A new batch of soldiers at Fort Sill, Oklahoma, became the first graduating class nationwide to wear the Army’s new World War II-style dress uniform, as the service prepares for a wider roll-out in the coming months.
Fort Sill posted pictures Monday showing soldiers from 434th Field Artillery Brigade Class 64-20, Alpha Battery, 1st Battalion 79th Field Artillery Regiment, wearing the new Army Green Service Uniform during their graduation ceremony.
Each trainee at Fort Sill was issued one set of the new dress uniform, which included a jacket, pants, dress shirt, brown Oxfords, matching socks, their rank, two T-shirts, ties, gloves and a garrison cap, post officials said last month.
Other basic training locations are expected to start issuing the new uniforms by December, service officials involved in the effort have said.
Most soldiers should be able to purchase their Army greens across Army and Air Force Exchanges locations by March. The new uniforms, which cost roughly $500, won’t become mandatory until October 2027.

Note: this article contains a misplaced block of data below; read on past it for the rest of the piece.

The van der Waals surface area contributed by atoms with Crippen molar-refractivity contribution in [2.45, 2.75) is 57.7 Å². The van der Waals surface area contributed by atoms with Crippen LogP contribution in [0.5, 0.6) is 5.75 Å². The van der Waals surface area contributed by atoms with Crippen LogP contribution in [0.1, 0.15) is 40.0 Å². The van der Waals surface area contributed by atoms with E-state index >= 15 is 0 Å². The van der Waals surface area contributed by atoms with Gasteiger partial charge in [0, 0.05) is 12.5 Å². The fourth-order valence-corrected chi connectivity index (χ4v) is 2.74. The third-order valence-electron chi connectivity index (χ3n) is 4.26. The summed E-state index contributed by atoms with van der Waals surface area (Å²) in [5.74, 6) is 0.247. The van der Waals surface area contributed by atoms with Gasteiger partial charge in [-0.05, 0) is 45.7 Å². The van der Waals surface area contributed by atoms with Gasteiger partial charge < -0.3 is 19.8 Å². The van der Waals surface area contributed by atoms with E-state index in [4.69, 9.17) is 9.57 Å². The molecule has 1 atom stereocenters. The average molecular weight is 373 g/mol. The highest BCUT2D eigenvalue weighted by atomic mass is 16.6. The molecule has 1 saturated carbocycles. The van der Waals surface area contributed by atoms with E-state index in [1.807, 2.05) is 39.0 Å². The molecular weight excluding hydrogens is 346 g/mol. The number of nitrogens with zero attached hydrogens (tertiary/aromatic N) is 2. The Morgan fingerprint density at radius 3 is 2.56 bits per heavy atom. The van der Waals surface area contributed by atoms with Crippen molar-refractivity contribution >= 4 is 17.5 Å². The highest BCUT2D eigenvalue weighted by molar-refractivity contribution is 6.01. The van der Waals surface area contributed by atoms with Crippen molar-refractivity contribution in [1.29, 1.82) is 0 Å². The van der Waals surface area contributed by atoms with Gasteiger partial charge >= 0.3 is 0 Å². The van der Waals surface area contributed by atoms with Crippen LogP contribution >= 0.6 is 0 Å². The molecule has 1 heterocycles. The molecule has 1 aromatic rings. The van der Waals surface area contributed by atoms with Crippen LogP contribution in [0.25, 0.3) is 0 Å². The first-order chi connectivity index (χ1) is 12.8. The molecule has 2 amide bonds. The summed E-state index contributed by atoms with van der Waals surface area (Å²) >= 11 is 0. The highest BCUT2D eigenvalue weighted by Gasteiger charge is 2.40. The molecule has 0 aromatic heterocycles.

Enlisted soldiers receive an annual uniform allowance of roughly $460. Although that won’t quite cover the cost of a new service uniform, Army officials said the new uniform is made of higher quality material and should last longer.
Over time, the Army also hopes the price will decrease.
“In introducing a new product, the price point is going to be a little higher,” Col. Stephen Thomas, a project manager involved in rolling out the new Army greens, said this summer. “As we transition this program to sustainment, if you will, that price point will go down.”
Army Green Service Uniform items will have an expected life of six years, compared to the current Army service uniform’s life of four years.
The Army Uniform Board is also meeting Wednesday, for the second time this year, to discuss the Army greens' maternity variation, which is currently expected to resemble the smock-style of uniform that has been issued since the 1980s. The board will discuss whether to modernize the maternity uniform or continue with the current style.
Kyle Rempfer was an editor and reporter who has covered combat operations, criminal cases, foreign military assistance and training accidents. Before entering journalism, Kyle served in U.S. Air Force Special Tactics and deployed in 2014 to Paktika Province, Afghanistan, and Baghdad, Iraq.